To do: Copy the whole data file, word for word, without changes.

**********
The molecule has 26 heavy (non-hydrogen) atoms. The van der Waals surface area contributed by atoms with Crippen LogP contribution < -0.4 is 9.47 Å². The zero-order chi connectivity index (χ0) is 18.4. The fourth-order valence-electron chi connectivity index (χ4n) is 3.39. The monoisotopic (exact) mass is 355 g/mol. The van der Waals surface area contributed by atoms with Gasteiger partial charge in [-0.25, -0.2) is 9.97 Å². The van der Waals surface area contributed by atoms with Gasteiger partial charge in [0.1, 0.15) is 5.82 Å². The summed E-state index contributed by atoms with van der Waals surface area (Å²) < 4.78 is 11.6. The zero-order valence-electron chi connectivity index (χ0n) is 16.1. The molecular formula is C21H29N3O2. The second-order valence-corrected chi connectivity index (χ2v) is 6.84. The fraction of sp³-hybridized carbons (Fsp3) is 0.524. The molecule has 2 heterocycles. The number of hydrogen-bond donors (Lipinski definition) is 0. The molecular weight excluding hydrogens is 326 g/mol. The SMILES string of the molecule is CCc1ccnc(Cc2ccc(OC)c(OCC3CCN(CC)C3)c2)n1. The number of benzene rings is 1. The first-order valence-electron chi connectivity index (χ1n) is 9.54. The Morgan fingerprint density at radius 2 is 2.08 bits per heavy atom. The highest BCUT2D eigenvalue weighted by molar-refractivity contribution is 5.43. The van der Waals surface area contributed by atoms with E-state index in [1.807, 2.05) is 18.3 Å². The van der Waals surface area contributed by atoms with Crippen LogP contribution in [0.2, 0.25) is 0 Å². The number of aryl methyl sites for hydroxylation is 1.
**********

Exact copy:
The molecule has 26 heavy (non-hydrogen) atoms. The van der Waals surface area contributed by atoms with Crippen LogP contribution < -0.4 is 9.47 Å². The zero-order chi connectivity index (χ0) is 18.4. The fourth-order valence-electron chi connectivity index (χ4n) is 3.39. The monoisotopic (exact) mass is 355 g/mol. The van der Waals surface area contributed by atoms with Gasteiger partial charge in [-0.25, -0.2) is 9.97 Å². The van der Waals surface area contributed by atoms with Gasteiger partial charge in [0.1, 0.15) is 5.82 Å². The summed E-state index contributed by atoms with van der Waals surface area (Å²) < 4.78 is 11.6. The zero-order valence-electron chi connectivity index (χ0n) is 16.1. The molecular formula is C21H29N3O2. The second-order valence-corrected chi connectivity index (χ2v) is 6.84. The fraction of sp³-hybridized carbons (Fsp3) is 0.524. The molecule has 2 heterocycles. The number of hydrogen-bond donors (Lipinski definition) is 0. The molecular weight excluding hydrogens is 326 g/mol. The SMILES string of the molecule is CCc1ccnc(Cc2ccc(OC)c(OCC3CCN(CC)C3)c2)n1. The number of benzene rings is 1. The first-order valence-electron chi connectivity index (χ1n) is 9.54. The Morgan fingerprint density at radius 2 is 2.08 bits per heavy atom. The highest BCUT2D eigenvalue weighted by molar-refractivity contribution is 5.43. The van der Waals surface area contributed by atoms with E-state index in [1.807, 2.05) is 18.3 Å². The van der Waals surface area contributed by atoms with Crippen LogP contribution in [0.2, 0.25) is 0 Å². The number of aryl methyl sites for hydroxylation is 1.